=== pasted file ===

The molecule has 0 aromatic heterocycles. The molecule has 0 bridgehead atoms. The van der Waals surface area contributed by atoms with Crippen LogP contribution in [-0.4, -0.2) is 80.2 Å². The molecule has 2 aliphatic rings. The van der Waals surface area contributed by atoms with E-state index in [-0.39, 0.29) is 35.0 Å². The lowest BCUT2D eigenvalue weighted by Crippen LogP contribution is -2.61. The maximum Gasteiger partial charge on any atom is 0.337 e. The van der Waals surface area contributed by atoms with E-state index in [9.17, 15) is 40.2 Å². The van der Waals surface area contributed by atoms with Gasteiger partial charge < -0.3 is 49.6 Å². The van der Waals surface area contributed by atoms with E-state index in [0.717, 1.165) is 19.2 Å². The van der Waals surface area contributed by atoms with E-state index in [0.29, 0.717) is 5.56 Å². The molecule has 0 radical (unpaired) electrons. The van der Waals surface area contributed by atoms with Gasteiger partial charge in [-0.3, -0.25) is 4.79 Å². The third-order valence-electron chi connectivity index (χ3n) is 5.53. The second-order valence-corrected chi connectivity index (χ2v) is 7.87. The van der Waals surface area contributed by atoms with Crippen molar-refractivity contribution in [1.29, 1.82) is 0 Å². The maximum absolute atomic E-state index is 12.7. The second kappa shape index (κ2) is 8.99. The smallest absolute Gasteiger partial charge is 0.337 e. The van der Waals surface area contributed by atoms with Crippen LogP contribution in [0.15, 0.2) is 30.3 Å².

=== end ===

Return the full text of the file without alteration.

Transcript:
The molecule has 0 aromatic heterocycles. The molecule has 0 bridgehead atoms. The van der Waals surface area contributed by atoms with Crippen LogP contribution in [-0.4, -0.2) is 80.2 Å². The molecule has 2 aliphatic rings. The van der Waals surface area contributed by atoms with E-state index in [-0.39, 0.29) is 35.0 Å². The lowest BCUT2D eigenvalue weighted by Crippen LogP contribution is -2.61. The maximum Gasteiger partial charge on any atom is 0.337 e. The van der Waals surface area contributed by atoms with E-state index in [9.17, 15) is 40.2 Å². The van der Waals surface area contributed by atoms with Gasteiger partial charge < -0.3 is 49.6 Å². The van der Waals surface area contributed by atoms with E-state index in [0.717, 1.165) is 19.2 Å². The van der Waals surface area contributed by atoms with E-state index in [0.29, 0.717) is 5.56 Å². The molecule has 0 radical (unpaired) electrons. The van der Waals surface area contributed by atoms with Gasteiger partial charge in [-0.3, -0.25) is 4.79 Å². The third-order valence-electron chi connectivity index (χ3n) is 5.53. The second-order valence-corrected chi connectivity index (χ2v) is 7.87. The van der Waals surface area contributed by atoms with Crippen molar-refractivity contribution in [1.29, 1.82) is 0 Å². The maximum absolute atomic E-state index is 12.7. The second kappa shape index (κ2) is 8.99. The smallest absolute Gasteiger partial charge is 0.337 e. The van der Waals surface area contributed by atoms with Crippen LogP contribution in [0.15, 0.2) is 30.3 Å².